According to the report, the five PMI components split for June with three components — new orders, production and employment — decreasing and two components increasing. Georgia’s June new orders and production fell, but remain at relatively high levels, according to Don Sabbarese, director of the Econometric Center and professor of economics at Kennesaw State.
“The recent slip in new orders and production ultimately drives the other components,” Sabbarese said. “Despite the drop, the new orders and production readings are still at sustainable growth levels, with 42.3 percent of respondents still reporting increases.”
“Future production expectations for the next three to six months were down compared to previous months. When asked in a separate survey question, only 27 percent of respondents expect higher production for June compared to 45 percent for May,” Sabbarase said. “This may be a harbinger for the future trend, but it’s still too early to tell.”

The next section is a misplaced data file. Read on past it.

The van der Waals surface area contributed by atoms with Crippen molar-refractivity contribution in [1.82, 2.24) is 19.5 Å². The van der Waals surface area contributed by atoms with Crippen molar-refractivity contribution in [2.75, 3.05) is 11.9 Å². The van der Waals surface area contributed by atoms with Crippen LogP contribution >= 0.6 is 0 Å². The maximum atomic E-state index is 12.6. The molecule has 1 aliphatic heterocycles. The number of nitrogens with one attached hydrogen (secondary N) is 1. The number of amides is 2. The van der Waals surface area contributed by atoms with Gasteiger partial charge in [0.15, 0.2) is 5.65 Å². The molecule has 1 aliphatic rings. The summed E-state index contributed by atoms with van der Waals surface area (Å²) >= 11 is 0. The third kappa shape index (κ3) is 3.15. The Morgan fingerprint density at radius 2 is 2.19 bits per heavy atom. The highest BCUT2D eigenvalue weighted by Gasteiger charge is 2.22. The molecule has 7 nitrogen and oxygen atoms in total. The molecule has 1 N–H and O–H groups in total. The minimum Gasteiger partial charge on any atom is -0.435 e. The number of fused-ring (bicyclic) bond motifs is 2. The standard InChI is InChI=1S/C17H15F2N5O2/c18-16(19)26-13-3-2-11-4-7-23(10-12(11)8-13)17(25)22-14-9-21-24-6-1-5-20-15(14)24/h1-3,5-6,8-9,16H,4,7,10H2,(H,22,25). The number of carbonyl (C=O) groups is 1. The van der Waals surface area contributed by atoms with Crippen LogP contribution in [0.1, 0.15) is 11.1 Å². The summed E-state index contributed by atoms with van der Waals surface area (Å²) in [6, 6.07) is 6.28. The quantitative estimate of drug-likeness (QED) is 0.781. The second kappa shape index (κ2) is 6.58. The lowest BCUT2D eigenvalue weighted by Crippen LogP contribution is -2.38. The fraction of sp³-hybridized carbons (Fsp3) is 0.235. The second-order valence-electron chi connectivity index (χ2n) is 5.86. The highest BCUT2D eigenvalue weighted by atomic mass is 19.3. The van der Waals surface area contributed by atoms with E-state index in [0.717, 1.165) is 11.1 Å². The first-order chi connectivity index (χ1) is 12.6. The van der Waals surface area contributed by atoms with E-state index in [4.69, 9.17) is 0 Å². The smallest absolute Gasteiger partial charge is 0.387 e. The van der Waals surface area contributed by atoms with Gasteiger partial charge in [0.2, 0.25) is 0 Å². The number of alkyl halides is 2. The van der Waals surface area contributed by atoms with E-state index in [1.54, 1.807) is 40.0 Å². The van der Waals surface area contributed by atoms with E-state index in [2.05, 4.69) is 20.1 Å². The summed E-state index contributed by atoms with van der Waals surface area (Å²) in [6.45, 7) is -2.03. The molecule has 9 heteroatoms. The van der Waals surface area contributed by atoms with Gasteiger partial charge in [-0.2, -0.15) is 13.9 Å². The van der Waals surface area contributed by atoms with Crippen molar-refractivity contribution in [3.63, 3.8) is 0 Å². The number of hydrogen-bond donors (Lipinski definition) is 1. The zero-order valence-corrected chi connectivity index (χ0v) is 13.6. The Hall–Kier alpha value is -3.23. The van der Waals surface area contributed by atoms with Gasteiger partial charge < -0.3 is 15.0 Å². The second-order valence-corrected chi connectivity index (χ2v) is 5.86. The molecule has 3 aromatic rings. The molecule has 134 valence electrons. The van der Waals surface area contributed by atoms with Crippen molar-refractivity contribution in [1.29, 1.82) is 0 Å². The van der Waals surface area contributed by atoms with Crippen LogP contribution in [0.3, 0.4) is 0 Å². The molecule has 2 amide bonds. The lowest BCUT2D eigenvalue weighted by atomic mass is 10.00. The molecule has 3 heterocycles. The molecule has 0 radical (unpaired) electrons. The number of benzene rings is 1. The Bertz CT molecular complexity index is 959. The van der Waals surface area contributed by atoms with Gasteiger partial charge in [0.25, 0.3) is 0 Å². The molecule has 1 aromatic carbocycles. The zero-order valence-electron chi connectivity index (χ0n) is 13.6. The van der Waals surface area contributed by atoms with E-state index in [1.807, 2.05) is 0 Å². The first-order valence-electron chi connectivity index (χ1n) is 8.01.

Other highlights from the June PMI are:
New orders down 2.8 points to 65.4, 2.3 points above its six-month average.
Production down 2.4 points to 63.5, 3.8 points above its six-month average.
Employment down three points to 53.8, 4.4 points below its six-month average.
Supplier delivery up 5.1 points to 59.6, 1.3 points above its six-month average.
Finished inventory up 5.6 points to 44.2, 4.9 points below its six-month average.
Commodity prices down 16.3 points to 51.9, 5.3 points below its six-month average.
The Georgia PMI provides a snapshot of manufacturing activity in the state, just as the monthly PMI released by the Institute for Supply Management provides a picture of national manufacturing activity. A PMI reading above 50 indicates that manufacturing activity is expanding; a reading below 50 indicates it is contracting.